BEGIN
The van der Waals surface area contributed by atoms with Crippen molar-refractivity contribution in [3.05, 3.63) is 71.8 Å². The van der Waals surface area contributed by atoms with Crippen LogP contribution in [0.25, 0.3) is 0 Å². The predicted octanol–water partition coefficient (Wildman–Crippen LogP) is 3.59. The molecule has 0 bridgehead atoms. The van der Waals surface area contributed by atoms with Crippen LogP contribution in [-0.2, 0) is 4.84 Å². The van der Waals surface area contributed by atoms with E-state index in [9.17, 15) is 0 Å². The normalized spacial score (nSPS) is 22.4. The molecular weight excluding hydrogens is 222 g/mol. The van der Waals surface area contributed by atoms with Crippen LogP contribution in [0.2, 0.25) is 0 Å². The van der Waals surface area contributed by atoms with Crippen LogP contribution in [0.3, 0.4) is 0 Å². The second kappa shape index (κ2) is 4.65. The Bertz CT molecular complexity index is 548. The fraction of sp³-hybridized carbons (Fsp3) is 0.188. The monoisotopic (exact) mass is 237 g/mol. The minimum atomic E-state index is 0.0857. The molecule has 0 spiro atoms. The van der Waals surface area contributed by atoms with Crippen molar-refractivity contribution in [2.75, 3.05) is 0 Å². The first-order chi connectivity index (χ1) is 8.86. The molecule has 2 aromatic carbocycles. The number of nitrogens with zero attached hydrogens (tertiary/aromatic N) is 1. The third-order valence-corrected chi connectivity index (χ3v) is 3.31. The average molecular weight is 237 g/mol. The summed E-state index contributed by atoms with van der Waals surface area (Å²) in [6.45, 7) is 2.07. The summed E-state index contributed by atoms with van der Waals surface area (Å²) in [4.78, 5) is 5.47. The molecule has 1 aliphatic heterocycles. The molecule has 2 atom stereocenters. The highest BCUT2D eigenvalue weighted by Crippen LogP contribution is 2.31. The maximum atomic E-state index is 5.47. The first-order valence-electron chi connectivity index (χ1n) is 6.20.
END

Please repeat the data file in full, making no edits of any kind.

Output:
The van der Waals surface area contributed by atoms with Crippen molar-refractivity contribution in [3.05, 3.63) is 71.8 Å². The van der Waals surface area contributed by atoms with Crippen LogP contribution in [0.25, 0.3) is 0 Å². The predicted octanol–water partition coefficient (Wildman–Crippen LogP) is 3.59. The molecule has 0 bridgehead atoms. The van der Waals surface area contributed by atoms with Crippen LogP contribution in [-0.2, 0) is 4.84 Å². The van der Waals surface area contributed by atoms with E-state index in [9.17, 15) is 0 Å². The normalized spacial score (nSPS) is 22.4. The molecular weight excluding hydrogens is 222 g/mol. The van der Waals surface area contributed by atoms with Crippen LogP contribution in [0.2, 0.25) is 0 Å². The van der Waals surface area contributed by atoms with Crippen LogP contribution in [0.3, 0.4) is 0 Å². The second kappa shape index (κ2) is 4.65. The Bertz CT molecular complexity index is 548. The fraction of sp³-hybridized carbons (Fsp3) is 0.188. The monoisotopic (exact) mass is 237 g/mol. The minimum atomic E-state index is 0.0857. The molecule has 0 spiro atoms. The van der Waals surface area contributed by atoms with Crippen molar-refractivity contribution in [2.75, 3.05) is 0 Å². The first-order chi connectivity index (χ1) is 8.86. The molecule has 2 aromatic carbocycles. The number of nitrogens with zero attached hydrogens (tertiary/aromatic N) is 1. The third-order valence-corrected chi connectivity index (χ3v) is 3.31. The average molecular weight is 237 g/mol. The summed E-state index contributed by atoms with van der Waals surface area (Å²) in [6.45, 7) is 2.07. The summed E-state index contributed by atoms with van der Waals surface area (Å²) in [4.78, 5) is 5.47. The molecule has 1 aliphatic heterocycles. The molecule has 2 atom stereocenters. The highest BCUT2D eigenvalue weighted by Crippen LogP contribution is 2.31. The maximum atomic E-state index is 5.47. The first-order valence-electron chi connectivity index (χ1n) is 6.20.